Singapore Airlines grounded three of its A380 superjumbos today after tests uncovered problems with the planes' Rolls-Royce engines.
The move came less than a week after an engine on a Qantas A380 exploded shortly after take-off.
Tests revealed oil stains in three engines on three of the airline's A380s, Singapore Airlines said in a statement. The planes, in Melbourne, Sydney and London, would be flown to Singapore, where they would be fitted with new engines, the airline said.
"We apologise to our customers for flight disruptions that may result and we seek their understanding," airline spokesman Nicholas Ionides said.
Last week Qantas grounded its fleet of A380s - the world's newest and largest airliner - after one of the aircraft's Rolls-Royce engines burst during a flight from Singapore to Sydney. The explosion showered debris over Indonesia's Batam island.
The plane made a safe emergency landing in Singapore.
On Monday Qantas chief executive Alan Joyce said tests had uncovered oil leaks in the turbine area of three engines on three different A380s. All six of the Australian airline's A380s remained grounded today.
London-based Rolls-Royce, an aerospace, power systems and defence company that manufactures engines for A380s by Qantas, Singapore Airlines and Germany's Lufthansa, had recommended a series of checks on the Trent 900 engines.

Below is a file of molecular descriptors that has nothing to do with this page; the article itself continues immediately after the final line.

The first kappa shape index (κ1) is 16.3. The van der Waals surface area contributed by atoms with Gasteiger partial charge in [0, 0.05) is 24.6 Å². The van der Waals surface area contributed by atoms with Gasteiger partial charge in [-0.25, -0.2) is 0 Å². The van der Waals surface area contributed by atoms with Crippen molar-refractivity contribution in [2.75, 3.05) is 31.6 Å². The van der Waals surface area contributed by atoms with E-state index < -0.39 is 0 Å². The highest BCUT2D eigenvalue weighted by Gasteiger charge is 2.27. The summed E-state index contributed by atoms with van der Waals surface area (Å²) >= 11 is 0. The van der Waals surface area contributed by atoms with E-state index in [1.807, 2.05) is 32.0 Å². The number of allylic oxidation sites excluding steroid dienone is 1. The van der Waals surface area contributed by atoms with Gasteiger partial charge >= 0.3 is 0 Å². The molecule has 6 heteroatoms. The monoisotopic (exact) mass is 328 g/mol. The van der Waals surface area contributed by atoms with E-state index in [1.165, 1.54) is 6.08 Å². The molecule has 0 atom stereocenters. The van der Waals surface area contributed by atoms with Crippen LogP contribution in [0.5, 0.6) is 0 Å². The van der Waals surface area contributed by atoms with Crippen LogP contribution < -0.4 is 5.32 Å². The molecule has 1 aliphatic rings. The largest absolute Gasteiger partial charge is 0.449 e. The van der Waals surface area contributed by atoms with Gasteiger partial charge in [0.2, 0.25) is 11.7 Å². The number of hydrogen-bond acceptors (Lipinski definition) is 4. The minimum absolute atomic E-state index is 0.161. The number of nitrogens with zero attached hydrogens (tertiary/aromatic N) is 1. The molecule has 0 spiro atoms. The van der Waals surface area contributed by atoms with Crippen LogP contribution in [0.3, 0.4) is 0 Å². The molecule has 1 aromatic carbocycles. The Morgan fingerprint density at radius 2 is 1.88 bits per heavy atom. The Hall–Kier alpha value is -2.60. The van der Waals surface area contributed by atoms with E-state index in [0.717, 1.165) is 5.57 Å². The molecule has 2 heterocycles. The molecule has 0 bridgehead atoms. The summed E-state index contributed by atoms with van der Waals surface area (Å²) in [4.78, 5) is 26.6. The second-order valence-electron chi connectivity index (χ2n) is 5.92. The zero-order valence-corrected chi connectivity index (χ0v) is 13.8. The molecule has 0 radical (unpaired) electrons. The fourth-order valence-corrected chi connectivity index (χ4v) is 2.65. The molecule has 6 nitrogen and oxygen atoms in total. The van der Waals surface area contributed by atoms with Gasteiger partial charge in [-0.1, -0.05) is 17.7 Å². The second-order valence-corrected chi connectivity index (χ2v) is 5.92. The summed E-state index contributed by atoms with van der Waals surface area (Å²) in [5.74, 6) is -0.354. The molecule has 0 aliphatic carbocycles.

Lufthansa and Singapore briefly grounded their planes last week but quickly resumed services after completing checks. Singapore said today Rolls-Royce had recommended further detailed inspections of three engines after additional analysis uncovered the oil stains.
Bryony Duncan-Smith, a Sydney-based spokeswoman for Singapore Airlines, said she did not know whether the oil staining found in the Singapore engines was similar to the oil leaks found on the Qantas planes.
The affected engines will all be replaced with Trent 900s, Ms Duncan-Smith said.
Rolls-Royce did not immediately respond to a request seeking comment today. On Monday it issued a statement saying it had made progress in understanding what caused the Qantas engine to burst, but offered no details on what that cause might be.
Mr Joyce said on Monday that Qantas was focusing its investigation on the oil leaks, which he said were abnormal and should not be occurring on new engines.
Singapore said the engine changes did not affect its eight other A380s at present.
Yesterday the European Aviation Safety Agency said it was closely monitoring the probe into the Qantas incident. The agency issued orders twice this year advising airlines about extra inspections or repairs needed for the Trent 900s.Reuse content